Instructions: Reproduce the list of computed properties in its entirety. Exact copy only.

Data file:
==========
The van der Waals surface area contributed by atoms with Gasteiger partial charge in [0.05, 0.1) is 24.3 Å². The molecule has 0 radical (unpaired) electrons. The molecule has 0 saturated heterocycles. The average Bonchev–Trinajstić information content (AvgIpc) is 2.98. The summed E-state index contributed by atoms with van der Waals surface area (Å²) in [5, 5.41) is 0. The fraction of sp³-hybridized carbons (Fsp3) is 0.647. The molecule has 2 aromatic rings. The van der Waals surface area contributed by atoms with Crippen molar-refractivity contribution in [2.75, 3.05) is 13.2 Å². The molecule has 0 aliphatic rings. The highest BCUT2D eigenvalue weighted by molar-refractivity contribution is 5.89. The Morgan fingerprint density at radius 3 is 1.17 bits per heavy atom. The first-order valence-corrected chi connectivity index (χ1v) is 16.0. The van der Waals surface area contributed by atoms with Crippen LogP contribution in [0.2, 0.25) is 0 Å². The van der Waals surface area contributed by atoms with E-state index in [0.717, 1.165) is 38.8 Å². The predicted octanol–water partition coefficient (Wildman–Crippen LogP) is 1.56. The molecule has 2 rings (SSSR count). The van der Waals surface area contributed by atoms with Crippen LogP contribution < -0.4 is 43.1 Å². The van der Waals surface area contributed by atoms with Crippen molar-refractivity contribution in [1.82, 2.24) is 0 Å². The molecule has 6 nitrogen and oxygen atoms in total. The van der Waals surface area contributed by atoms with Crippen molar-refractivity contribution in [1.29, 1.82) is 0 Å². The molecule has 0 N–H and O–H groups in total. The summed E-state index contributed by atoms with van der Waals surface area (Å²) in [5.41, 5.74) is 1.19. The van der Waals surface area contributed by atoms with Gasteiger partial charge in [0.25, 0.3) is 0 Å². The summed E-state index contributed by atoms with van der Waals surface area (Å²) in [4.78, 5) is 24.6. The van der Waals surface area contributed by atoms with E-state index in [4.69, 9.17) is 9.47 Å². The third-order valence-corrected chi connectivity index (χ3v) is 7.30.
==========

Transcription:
The van der Waals surface area contributed by atoms with Gasteiger partial charge in [0.05, 0.1) is 24.3 Å². The molecule has 0 radical (unpaired) electrons. The molecule has 0 saturated heterocycles. The average Bonchev–Trinajstić information content (AvgIpc) is 2.98. The summed E-state index contributed by atoms with van der Waals surface area (Å²) in [5, 5.41) is 0. The fraction of sp³-hybridized carbons (Fsp3) is 0.647. The molecule has 2 aromatic rings. The van der Waals surface area contributed by atoms with Crippen molar-refractivity contribution in [2.75, 3.05) is 13.2 Å². The molecule has 0 aliphatic rings. The highest BCUT2D eigenvalue weighted by molar-refractivity contribution is 5.89. The Morgan fingerprint density at radius 3 is 1.17 bits per heavy atom. The first-order valence-corrected chi connectivity index (χ1v) is 16.0. The van der Waals surface area contributed by atoms with Crippen LogP contribution in [0.2, 0.25) is 0 Å². The van der Waals surface area contributed by atoms with E-state index in [0.717, 1.165) is 38.8 Å². The predicted octanol–water partition coefficient (Wildman–Crippen LogP) is 1.56. The molecule has 2 rings (SSSR count). The van der Waals surface area contributed by atoms with Crippen LogP contribution < -0.4 is 43.1 Å². The van der Waals surface area contributed by atoms with Crippen molar-refractivity contribution in [1.82, 2.24) is 0 Å². The molecule has 6 nitrogen and oxygen atoms in total. The van der Waals surface area contributed by atoms with Crippen molar-refractivity contribution in [1.29, 1.82) is 0 Å². The molecule has 0 N–H and O–H groups in total. The summed E-state index contributed by atoms with van der Waals surface area (Å²) in [5.41, 5.74) is 1.19. The van der Waals surface area contributed by atoms with Gasteiger partial charge in [0.25, 0.3) is 0 Å². The summed E-state index contributed by atoms with van der Waals surface area (Å²) in [4.78, 5) is 24.6. The van der Waals surface area contributed by atoms with E-state index in [4.69, 9.17) is 9.47 Å². The third-order valence-corrected chi connectivity index (χ3v) is 7.30.